The second Great Depression

If today's projections are right, this will be the longest-lasting recession in a century.

Thankfully, the MPC did the right thing and kept rates on hold, in contrast to the ECB, which raised rates to 1.5 per cent. There is no evidence in either the UK or the euro area of a wage-price spiral emerging and inflation is expected to fall in the euro area, as the effects of the recent oil and commodity price increases drop out. Therefore, the ECB's move looks to be a classic policy error, as this will exacerbate the growth problems experienced by all countries.

As background, I looked at the latest data from Eurostat and plotted data on wages, inflation and changes in producer prices, which are presented below. What stands out is that there is no evidence of substantial increases in nominal hourly wage costs in any country; the highest increase is a paltry 3.8 per cent in France. Greece has seen a fall of 6.8 per cent. For the euro area, the average is 2.6 per cent and it is 2.1 per cent in the UK. The story is similar on inflation, which did not increase at all in the euro area over the past month and fell in five countries including Germany. Producer prices fell by 0.2 per cent in the euro area and in nine of the 17 euro area countries. What inflation? As I said, the ECB has made a major policy error, just as it did in July 2008 when it raised rates. This move to raise rates is madness, as it will lower growth in the euro area. Well done, MPC.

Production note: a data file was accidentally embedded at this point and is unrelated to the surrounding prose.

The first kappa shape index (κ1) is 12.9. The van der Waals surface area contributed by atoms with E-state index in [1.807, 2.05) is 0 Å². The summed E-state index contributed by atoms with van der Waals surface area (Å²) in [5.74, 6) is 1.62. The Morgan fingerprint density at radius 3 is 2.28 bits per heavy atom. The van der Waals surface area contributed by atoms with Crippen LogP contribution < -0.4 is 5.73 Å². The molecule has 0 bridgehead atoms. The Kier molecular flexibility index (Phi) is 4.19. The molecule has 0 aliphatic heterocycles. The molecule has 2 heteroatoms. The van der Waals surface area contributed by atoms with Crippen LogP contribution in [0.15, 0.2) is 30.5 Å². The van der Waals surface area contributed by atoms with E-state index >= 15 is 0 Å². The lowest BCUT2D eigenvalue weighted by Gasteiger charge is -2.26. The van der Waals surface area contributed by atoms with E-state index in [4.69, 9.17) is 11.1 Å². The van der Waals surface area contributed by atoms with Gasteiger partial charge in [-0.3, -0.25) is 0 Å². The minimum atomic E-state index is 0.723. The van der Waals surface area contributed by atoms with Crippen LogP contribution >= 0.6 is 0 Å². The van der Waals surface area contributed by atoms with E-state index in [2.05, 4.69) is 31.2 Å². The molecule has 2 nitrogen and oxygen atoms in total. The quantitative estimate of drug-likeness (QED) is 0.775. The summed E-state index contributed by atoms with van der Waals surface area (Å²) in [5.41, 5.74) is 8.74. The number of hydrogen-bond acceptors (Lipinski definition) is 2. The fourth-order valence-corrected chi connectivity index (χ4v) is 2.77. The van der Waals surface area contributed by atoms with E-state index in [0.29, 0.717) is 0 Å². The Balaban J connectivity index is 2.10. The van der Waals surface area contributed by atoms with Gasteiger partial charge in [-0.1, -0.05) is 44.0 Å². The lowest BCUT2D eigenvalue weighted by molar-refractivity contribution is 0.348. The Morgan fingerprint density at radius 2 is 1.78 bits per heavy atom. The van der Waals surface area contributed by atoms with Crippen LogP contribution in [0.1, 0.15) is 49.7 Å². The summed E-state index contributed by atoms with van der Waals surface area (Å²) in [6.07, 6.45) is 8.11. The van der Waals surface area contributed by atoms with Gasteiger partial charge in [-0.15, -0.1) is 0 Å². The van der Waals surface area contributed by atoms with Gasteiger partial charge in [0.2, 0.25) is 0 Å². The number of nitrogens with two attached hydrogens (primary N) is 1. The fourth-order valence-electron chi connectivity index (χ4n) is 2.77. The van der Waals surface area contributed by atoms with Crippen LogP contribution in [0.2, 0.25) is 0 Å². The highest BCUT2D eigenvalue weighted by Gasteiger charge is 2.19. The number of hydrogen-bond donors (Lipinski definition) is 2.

Another piece of evidence supporting the MPC's decision to sit tight was NIESR's latest forecast for the UK economy, published today. Although I think it should have done more quantitative easing (QE) as the economy is slowing -- but that is for another day.

Buried in the data is a potential bombshell for George "Slasher" Osborne. NIESR's monthly estimates of GDP suggest that output grew by only 0.1 per cent in the three months ending in June after growth of 0.5 per cent in the three months ending in May. In part, this was because the effects of one-off events in April have depressed the overall quarterly growth rate. However, even accounting for these factors, the underlying rate of growth NIESR believes is still likely to be weak. This compares with the OBR's forecast of 0.8 per cent.

Commenting on the forecast, Simon Kirby at NIESR argued that: "Economic growth in the UK continues to be subdued. In our April forecast, we expected growth to pick up in the second half of this year to around 0.5 per cent per quarter. We expect the domestic economy to contract throughout this year, leaving net exports as the major positive contributor to economic growth. There will continue to be much talk of continued economic growth over the coming months but it certainly won't feel like it to most people. As with any forecast, there is uncertainty and risk around the outlook. At present, the risks to growth are firmly balanced on the downside."